KF Report: The livelihood of indigenous Khasi and Garo peoples of Pallathol and Kumarsil under Baralekha upazila in Moulavibazar district, adjacent to Indo-Bangla border fall under serious threat as their ancestral paanjum (betel leaf garden) fall under Indian boundary after recent developments related to Land Boundary Agreement (LBA) between India and Bangladesh took place earlier this year.
The land boundary agreement was signed in 1974 between the Governments of Bangladesh and India but was not ratified by India as it involved transfer of territory which required a constitutional amendment. The land agreement bill aims at giving effect to acquisition of territories by India and transfer of territories to Bangladesh and exchange of enclaves and fixing of boundaries of the countries in line with the 1974 agreement.
The LBA became operational as it was ratified by India. According to the LBA, the 360 acres of paanjum, the main source of living of over 350 indigenous people comprising 60 families of Pallathol village and 30 families of Kumarsil village) has been demarcated as a part of India. It is learnt that the indigenous peoples have been using that land for betel leaf cultivation for generations. After the border agreement bill was passed at the Indian parliament, the traditional occupation of the indigenous people has become threatened. The villagers have been worried that they would be evicted from their homesteads due to loss of their only source of income. Now it is almost certain that chronic poverty and destitution would descend upon them as soon as the process of land exchange is completed between two countries.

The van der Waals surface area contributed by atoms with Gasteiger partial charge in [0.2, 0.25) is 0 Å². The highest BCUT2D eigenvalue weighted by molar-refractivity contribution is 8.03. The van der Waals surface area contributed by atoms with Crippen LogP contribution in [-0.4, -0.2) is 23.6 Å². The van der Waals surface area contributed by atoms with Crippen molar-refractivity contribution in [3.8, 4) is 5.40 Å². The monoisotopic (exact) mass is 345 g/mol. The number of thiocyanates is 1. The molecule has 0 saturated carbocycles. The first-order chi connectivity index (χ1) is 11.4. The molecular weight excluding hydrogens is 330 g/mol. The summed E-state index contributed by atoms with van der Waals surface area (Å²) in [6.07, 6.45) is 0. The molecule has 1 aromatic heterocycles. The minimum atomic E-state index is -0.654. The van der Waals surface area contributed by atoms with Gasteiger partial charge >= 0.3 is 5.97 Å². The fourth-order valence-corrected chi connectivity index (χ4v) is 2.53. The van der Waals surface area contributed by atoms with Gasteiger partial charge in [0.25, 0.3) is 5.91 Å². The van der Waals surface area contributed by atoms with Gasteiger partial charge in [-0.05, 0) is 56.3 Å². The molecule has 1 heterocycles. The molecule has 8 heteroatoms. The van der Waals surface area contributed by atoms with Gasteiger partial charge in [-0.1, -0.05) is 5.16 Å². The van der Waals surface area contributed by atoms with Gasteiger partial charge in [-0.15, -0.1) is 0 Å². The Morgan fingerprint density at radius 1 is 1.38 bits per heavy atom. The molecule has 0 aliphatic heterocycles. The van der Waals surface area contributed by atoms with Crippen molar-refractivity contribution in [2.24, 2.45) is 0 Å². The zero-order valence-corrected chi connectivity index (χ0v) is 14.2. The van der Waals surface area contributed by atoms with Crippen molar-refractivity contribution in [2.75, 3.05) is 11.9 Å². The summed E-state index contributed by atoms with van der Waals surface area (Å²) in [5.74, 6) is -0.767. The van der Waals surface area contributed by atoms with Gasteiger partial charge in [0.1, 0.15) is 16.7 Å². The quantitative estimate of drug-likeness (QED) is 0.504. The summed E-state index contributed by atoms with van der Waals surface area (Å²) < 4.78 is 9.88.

According to land records and survey department sources, Pallathol border posts from 1370 to till post 1374, around 360 acres of lands were occupied ‘illegally’ by Bangladesh. Ironically, the indigenous Khasi and Garo peoples carried out betel cultivation on that land. A tea garden of a Bengali person has also fallen under the area. It is also alarming that the villagers have not received any notice from the concerned State authorities regarding the land transfer. Neither had the indigenous people received any announcement of possible rehabilitation and compensation to restore their right to livelihood. Rather, the villagers, including the traditional leaders, were allegedly intimidated by some government officials not to go for any action in this regard. Currently the villagers are passing their days in fear, anxiety and uncertainty.